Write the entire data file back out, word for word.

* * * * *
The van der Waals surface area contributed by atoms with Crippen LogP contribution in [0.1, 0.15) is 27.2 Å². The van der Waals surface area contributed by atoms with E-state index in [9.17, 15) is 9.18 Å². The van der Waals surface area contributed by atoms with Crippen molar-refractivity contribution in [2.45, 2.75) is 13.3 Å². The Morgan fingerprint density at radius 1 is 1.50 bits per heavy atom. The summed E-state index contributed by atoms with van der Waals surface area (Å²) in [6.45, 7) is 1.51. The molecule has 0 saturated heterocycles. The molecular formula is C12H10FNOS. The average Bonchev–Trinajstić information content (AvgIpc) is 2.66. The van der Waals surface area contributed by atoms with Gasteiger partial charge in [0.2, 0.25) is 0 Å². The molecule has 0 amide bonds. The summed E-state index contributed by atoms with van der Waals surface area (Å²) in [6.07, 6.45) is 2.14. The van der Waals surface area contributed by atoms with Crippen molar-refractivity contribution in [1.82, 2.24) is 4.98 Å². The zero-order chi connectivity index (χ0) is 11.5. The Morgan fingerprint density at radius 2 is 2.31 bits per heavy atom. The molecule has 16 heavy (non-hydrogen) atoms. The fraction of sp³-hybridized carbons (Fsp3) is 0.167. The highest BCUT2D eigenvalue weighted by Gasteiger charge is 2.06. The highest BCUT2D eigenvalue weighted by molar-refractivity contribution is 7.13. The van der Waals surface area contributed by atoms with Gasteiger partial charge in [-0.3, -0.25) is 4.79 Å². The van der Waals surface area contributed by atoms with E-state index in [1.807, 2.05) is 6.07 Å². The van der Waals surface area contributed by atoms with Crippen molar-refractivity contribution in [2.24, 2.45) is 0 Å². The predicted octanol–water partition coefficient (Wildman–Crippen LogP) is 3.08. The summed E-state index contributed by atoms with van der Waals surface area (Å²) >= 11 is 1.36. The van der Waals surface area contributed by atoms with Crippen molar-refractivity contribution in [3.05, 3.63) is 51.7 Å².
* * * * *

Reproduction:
The van der Waals surface area contributed by atoms with Crippen LogP contribution in [0.1, 0.15) is 27.2 Å². The van der Waals surface area contributed by atoms with E-state index in [9.17, 15) is 9.18 Å². The van der Waals surface area contributed by atoms with Crippen molar-refractivity contribution in [2.45, 2.75) is 13.3 Å². The Morgan fingerprint density at radius 1 is 1.50 bits per heavy atom. The summed E-state index contributed by atoms with van der Waals surface area (Å²) in [6.45, 7) is 1.51. The molecule has 0 saturated heterocycles. The molecular formula is C12H10FNOS. The average Bonchev–Trinajstić information content (AvgIpc) is 2.66. The van der Waals surface area contributed by atoms with Gasteiger partial charge in [0.2, 0.25) is 0 Å². The molecule has 0 amide bonds. The summed E-state index contributed by atoms with van der Waals surface area (Å²) in [6.07, 6.45) is 2.14. The van der Waals surface area contributed by atoms with Crippen molar-refractivity contribution in [1.82, 2.24) is 4.98 Å². The zero-order chi connectivity index (χ0) is 11.5. The Morgan fingerprint density at radius 2 is 2.31 bits per heavy atom. The molecule has 16 heavy (non-hydrogen) atoms. The fraction of sp³-hybridized carbons (Fsp3) is 0.167. The highest BCUT2D eigenvalue weighted by Gasteiger charge is 2.06. The highest BCUT2D eigenvalue weighted by molar-refractivity contribution is 7.13. The van der Waals surface area contributed by atoms with Gasteiger partial charge in [-0.3, -0.25) is 4.79 Å². The van der Waals surface area contributed by atoms with E-state index in [1.807, 2.05) is 6.07 Å². The van der Waals surface area contributed by atoms with Crippen molar-refractivity contribution in [2.24, 2.45) is 0 Å². The predicted octanol–water partition coefficient (Wildman–Crippen LogP) is 3.08. The summed E-state index contributed by atoms with van der Waals surface area (Å²) >= 11 is 1.36. The van der Waals surface area contributed by atoms with Crippen molar-refractivity contribution in [3.05, 3.63) is 51.7 Å².